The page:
A typical example is one such as this:
"Jesus, you came to set the world ablaze with holy desire. Help me not to fear the heat of that divine fire. Crucify my lusts and resurrect my deepest erotic yearnings so that I might seek only what is true, good and beautiful. Show me your perfect eros-agape love so that I might turn from my idols and find myself rejoicing in the wine of your salvation. Amen." (Heaven's Song, pg. 122)
Throughout chapters he might also suggest a practice along with the prayer, like this:
"When lust tempts you, or even overwhelms you, you might say a prayer like this: Lord, I thank you for the gift of my sexual desires. I surrender this lustful desire to you and I ask you please, by the power of your death and resurrection, to "untwist" in me what sin has twisted so that I might experience the transformation of sexual desire as you intend--as the desire to love in your image.
To reinforce your decision to "die" to lust, you may also want to place yourself in the shape of a cross--hands outstretched--while repeating the above prayer. (Theology of the Body for beginners, pgs. 47-48)
I think his prayers are unhealthy to pray, and such practices as the one he suggests about laying down in cruciform while saying the prayer can cause some serious psychological harm.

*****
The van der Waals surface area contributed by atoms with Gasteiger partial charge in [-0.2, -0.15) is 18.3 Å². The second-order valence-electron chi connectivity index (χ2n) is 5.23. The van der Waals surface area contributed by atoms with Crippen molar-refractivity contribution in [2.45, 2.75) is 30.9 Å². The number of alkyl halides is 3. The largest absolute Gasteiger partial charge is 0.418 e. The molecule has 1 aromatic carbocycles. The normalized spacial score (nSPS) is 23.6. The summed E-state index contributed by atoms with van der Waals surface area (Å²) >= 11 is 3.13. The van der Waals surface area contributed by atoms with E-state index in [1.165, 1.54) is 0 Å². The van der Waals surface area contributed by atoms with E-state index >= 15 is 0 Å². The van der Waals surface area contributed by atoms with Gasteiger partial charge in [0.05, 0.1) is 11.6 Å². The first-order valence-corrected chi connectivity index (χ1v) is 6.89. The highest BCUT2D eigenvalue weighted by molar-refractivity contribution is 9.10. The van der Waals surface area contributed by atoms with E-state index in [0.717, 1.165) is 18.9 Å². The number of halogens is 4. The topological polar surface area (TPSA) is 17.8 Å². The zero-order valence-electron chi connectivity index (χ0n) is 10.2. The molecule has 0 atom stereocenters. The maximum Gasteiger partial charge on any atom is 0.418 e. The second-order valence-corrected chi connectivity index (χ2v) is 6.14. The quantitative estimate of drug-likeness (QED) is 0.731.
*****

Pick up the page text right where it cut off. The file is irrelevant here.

Christopher West uses the word "lust" with interchangeable meaning, as though it is no different than the inherent "desires" (just in "twisted" form); for most of the time lust is put across in a way that it is not an engendered action. Even in the interiority of "adultery in the heart" there is the germination of the sin and thus its actuation - its being engendered. But with West, lust is only immanently there without an engendering and thus, paradoxically, it is always at a remove from one, like it was there as an "option button" that one should simply not select, while sexual attraction may be in force, but instead give it over to be transformed, and yet in doing so, it is not an "option button" at all but the very thing that propels one to union with God. It is at once wholly at a disconnect and the sole manifestation of your personal meaning: